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The search for a ranger who was lost and never found (outsideonline.com)
76 points by Thevet 11 days ago | hide | past | favorite | 10 comments





I found the idiosyncratic use of a semicolon in the salutation to be a bit too peculiar to ignore. Maybe this is a common thing in Anglophonic countries, however I've never seen a semicolon used in this way. Online language and grammar sources[1] seem to indicate that this is incorrect. I think it's a bit too much of a coincidence that both his wife and the writer of the 'tips' used this incorrectly in the same way.

[1] https://learnenglishwithdemi.wordpress.com/2015/05/06/comma-...


"In the absence of any hard evidence about Paul’s whereabouts, the Park Service formally fired him for abandoning his post, a move that was grounds for denying Dody survivor’s benefits and Paul’s retirement funds for nearly a decade."

That's pretty odd, it doesn't sound like there was any evidence that he abandoned his post.


Where I worked (I'm retired now), failing to show up to work for 3 days in a row without notifying them meant you were fired. I think that this is pretty normal; employers can't keep paying people who simply stop coming to work.

The issue wasn't salary, it was disqualifying survivor's benefits and retirement funds for someone who disappeared while on work premises, perhaps due to something beyond their control.

A lot of the places from this article feel lawless in person. I backpack and hike a lot of parks in the US, and only carry a firearm in the southern part of Arizona. There’s hidden camera footage on YouTube of smugglers in the mountains an hour north of the border, carrying automatic weapons. There’s sections north of the border that have been closed to the public because the government is unable to deal with the crime there. My cousin who lives there confronted a trespasser on their property who was arrested an hour later for murdering someone the night before in the national park. Every theory in this article seems plausible.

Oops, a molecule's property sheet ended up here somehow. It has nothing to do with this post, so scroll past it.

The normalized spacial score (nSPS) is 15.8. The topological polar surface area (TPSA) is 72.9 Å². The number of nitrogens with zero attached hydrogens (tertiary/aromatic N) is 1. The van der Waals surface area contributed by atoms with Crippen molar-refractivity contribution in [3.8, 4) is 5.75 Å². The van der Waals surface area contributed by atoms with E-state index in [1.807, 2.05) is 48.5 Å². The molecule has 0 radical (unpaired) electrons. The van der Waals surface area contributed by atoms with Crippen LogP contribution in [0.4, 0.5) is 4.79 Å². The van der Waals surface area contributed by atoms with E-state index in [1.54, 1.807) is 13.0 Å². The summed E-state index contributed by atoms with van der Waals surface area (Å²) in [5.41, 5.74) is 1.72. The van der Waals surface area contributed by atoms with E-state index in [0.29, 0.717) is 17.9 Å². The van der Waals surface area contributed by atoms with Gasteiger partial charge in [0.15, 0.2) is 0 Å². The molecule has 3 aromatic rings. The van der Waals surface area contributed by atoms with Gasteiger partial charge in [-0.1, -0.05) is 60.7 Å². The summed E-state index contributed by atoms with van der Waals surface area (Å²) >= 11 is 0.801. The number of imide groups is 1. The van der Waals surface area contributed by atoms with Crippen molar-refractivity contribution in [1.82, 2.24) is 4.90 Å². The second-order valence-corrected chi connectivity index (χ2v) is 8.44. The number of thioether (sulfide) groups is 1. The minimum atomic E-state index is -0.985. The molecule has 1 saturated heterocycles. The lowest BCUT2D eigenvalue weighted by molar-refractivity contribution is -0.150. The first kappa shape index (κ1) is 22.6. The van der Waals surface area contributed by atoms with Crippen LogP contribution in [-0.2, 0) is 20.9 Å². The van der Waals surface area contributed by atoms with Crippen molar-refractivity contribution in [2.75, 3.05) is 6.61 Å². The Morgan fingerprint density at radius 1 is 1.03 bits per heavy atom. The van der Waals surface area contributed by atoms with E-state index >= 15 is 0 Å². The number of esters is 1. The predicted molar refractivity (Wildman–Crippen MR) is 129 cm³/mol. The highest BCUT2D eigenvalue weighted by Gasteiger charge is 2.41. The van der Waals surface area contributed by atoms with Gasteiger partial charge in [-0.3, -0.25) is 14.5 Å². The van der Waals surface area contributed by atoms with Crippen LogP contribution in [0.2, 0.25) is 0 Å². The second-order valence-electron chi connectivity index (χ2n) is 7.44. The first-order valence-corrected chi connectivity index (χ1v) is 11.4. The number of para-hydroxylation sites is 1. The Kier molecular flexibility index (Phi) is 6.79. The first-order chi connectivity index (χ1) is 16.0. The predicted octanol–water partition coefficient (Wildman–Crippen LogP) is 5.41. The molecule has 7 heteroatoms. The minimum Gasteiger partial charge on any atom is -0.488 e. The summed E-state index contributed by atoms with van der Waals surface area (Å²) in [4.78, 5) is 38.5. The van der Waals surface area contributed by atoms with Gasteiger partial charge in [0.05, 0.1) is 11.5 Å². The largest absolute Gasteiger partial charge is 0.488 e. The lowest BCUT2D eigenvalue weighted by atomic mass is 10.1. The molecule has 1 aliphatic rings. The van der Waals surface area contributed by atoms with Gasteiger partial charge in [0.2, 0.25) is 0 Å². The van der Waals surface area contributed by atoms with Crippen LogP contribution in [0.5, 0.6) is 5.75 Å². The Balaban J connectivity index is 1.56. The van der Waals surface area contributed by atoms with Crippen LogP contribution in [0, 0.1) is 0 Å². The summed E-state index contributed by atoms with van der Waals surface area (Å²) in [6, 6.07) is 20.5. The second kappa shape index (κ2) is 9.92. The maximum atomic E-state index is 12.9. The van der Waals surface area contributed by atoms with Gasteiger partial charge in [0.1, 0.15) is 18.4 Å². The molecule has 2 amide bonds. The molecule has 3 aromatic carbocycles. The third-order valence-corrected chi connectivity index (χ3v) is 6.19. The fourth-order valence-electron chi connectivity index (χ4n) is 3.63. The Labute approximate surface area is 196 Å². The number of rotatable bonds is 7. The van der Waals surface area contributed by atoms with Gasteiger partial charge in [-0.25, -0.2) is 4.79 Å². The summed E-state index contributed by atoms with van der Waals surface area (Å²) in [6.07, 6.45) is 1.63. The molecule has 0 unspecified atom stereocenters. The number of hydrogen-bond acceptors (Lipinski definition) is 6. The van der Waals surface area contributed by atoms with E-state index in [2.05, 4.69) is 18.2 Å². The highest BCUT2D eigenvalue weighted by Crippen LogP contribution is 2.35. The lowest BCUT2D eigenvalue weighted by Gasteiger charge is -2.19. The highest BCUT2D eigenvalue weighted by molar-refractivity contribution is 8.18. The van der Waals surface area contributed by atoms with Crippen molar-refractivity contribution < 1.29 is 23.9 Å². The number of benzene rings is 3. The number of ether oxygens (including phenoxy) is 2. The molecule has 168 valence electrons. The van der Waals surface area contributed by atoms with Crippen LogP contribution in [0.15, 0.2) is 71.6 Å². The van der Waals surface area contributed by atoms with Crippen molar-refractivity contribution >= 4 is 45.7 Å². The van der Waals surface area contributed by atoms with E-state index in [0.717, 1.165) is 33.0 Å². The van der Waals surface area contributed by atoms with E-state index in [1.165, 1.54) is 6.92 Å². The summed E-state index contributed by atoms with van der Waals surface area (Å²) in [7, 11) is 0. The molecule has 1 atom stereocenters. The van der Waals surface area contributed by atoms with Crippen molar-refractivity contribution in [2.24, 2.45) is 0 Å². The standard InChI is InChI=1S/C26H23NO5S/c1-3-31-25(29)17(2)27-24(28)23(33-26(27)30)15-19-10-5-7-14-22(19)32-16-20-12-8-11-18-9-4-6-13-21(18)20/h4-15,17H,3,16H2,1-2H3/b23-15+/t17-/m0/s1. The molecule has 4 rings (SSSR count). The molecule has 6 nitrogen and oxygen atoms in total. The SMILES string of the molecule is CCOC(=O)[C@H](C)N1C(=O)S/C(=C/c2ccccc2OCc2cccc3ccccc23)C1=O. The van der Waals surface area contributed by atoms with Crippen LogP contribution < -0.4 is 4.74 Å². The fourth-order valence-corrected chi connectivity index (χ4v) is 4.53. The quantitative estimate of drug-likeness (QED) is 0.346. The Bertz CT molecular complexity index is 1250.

>There’s sections north of the border that have been closed to the public because the government is unable to deal with the crime there.

I don't think this is true. Outside of the area closed for border wall construction (eg in Coronado), can you provide a reference?



I'd be interested in seeing if Paul's sister would do a DNA test to see if she has any nieces or nephews born after his disappearance. From the description, I can imagine a man like Paul laying low and just getting on with a new life, but it seems really unlikely he would stop having sex with random women and possibly fathering children.

Wow, loved this! Beautiful mystery, Butch Cassidy and Sundance Kid.

A great story, with a solid cliffhanger at the end. And, no paywall.



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